Wednesday, 25 March 2009

Troop types added

Been making some more progress in the evening hours while away on (skiing) holiday. Added some trooptypes including the special rules related to them. I'm hoping to review and playtest them the coming weeks.

  • Creatures - a herd/pack of non-intelligent creatures that is controlled by magic or drivers

  • Behemoths - large non-intelligent creatures controlled by a crew, and possibly with a howdah

  • Giants - a small group of (very) large intelligent beings

  • Swarms - a large quantity of small creatures, that basically acts as mobile difficult terrain that has a small chance of inflicting damage

Tuesday, 17 March 2009

Action 2009

We've just reserved a table at Action 2009 in Rheindahlen, to put on a "This One Split" demo. Guess we've got to get our act together and get a playable set going by then!

May 2nd, 2009 it is. Nothing like a deadline to get things going....

Sunday, 15 March 2009

Battle of Minas Tirith - Inspirational

Watched the battle of Minas Tirith again, on DVD. Sure is inspiring stuff, gets the mind going again on things to do with these rules :) Just looking at below stills drives home just what a job Peter Jackson and team did, again... (Click on the pictures to get the full view on the original website)

Latest progress is on the rules for the "heroes" - that is, individuals that on their own can affect the battle, but are not part of the formal command chain.

A problem could be that we'll end up with simply too many cards that need to get drawn every turn, which would become a nuisance. I'm working on a solution that keeps some level of randomness in there, while keeping down on the amount of cards drawn. And not introducing additional die rolls either.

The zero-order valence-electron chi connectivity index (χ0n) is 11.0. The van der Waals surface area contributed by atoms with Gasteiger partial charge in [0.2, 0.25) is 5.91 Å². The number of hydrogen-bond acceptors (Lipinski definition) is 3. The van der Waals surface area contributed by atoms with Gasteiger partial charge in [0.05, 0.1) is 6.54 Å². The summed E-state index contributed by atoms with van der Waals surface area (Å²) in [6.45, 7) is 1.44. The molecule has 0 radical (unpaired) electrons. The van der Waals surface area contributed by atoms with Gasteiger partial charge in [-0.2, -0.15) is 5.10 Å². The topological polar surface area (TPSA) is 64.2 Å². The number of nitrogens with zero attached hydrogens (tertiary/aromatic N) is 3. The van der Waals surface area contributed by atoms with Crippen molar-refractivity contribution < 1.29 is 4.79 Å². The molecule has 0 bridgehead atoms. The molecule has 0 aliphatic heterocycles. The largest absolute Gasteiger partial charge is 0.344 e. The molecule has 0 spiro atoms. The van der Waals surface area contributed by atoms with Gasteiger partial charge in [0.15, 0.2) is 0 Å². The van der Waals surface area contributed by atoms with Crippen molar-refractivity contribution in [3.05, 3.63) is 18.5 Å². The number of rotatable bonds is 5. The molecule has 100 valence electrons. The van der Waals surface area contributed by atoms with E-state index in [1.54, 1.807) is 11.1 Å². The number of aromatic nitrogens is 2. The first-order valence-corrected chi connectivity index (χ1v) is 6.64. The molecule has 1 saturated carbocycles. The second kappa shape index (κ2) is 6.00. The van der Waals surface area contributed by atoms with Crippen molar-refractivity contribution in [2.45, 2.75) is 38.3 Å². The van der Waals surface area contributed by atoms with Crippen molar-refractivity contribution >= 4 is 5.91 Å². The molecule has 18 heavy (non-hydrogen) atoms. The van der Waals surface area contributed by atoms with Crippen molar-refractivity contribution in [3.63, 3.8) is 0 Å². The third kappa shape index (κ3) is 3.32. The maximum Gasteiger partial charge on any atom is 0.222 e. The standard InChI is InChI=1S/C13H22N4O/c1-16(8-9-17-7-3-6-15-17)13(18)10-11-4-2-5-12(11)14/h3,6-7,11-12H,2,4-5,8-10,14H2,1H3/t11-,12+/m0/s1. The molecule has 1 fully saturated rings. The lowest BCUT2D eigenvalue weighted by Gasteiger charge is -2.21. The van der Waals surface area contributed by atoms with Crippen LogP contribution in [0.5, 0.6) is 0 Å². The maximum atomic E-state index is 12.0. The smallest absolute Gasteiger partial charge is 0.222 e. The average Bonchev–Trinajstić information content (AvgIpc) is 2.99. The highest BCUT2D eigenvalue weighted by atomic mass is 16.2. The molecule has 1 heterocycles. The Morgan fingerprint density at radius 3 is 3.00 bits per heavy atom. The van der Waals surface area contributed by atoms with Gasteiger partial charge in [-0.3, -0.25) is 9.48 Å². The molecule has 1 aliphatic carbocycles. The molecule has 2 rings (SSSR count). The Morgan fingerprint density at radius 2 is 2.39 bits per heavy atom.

Thursday, 12 March 2009

Progress on rules - individual combat

Added rules for personal combat between individuals/big men.

Versus units
Basically the idea is that for individuals to engage whole units of 100's of men is pretty foolhardy, and usually results in them dying. The exception being when they are defending e.g. a narrow defile that prevents the hostiles from swamping them. In this case, odds are still that they will die, but they stand a chance of holding their ground.

These are resolved with a quick die roll resulting in hits on the individual. No damage is done to the opposing unit.

Versus other individuals: Duels
Duelling reflects the noble and honourable sport of man-to-man combat. It also represents two men trying to bash eachothers head in.

Duelling consists of three phases:

* The challenge
* The response
* The fight

The Challenge
To declare one's intent to engage one's opponent in single combat, two options are available.

The proper thing to do is to stride forward in front of all friendly troops, and in a clear and fearless voice call out the opponent to defend his honour. The individual is put 2" in front of the friendly troops, and move on to The Response.

The slightly less proper thing to do is to rush forward screaming vile things at your opponent, and hope he doesn't run away before you arrive. This is ONLY possible if the hostile individual is within movement range, not attached to friendly troops and there is an unblocked path, OR if both challenger and opponent are both attached to bases that are engaged in combat with eachother.